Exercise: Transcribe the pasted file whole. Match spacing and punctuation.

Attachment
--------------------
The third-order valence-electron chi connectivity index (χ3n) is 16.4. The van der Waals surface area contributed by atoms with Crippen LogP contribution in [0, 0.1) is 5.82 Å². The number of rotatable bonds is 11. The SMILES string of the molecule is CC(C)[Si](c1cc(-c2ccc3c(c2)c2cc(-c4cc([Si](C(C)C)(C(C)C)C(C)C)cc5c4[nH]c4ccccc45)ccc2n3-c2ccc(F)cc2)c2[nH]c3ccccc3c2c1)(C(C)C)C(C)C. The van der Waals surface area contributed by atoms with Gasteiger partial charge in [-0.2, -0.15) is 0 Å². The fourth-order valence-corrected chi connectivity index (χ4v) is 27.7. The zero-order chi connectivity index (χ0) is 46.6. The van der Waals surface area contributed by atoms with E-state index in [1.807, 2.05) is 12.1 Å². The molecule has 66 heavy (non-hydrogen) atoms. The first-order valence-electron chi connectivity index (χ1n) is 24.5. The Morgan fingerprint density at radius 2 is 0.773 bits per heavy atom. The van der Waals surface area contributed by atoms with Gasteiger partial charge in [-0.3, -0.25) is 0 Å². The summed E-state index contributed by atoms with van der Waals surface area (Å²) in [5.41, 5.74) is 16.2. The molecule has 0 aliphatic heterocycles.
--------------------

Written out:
The third-order valence-electron chi connectivity index (χ3n) is 16.4. The van der Waals surface area contributed by atoms with Crippen LogP contribution in [0, 0.1) is 5.82 Å². The number of rotatable bonds is 11. The SMILES string of the molecule is CC(C)[Si](c1cc(-c2ccc3c(c2)c2cc(-c4cc([Si](C(C)C)(C(C)C)C(C)C)cc5c4[nH]c4ccccc45)ccc2n3-c2ccc(F)cc2)c2[nH]c3ccccc3c2c1)(C(C)C)C(C)C. The van der Waals surface area contributed by atoms with Gasteiger partial charge in [-0.2, -0.15) is 0 Å². The fourth-order valence-corrected chi connectivity index (χ4v) is 27.7. The zero-order chi connectivity index (χ0) is 46.6. The van der Waals surface area contributed by atoms with E-state index in [1.807, 2.05) is 12.1 Å². The molecule has 66 heavy (non-hydrogen) atoms. The first-order valence-electron chi connectivity index (χ1n) is 24.5. The Morgan fingerprint density at radius 2 is 0.773 bits per heavy atom. The van der Waals surface area contributed by atoms with Gasteiger partial charge in [-0.3, -0.25) is 0 Å². The summed E-state index contributed by atoms with van der Waals surface area (Å²) in [5.41, 5.74) is 16.2. The molecule has 0 aliphatic heterocycles.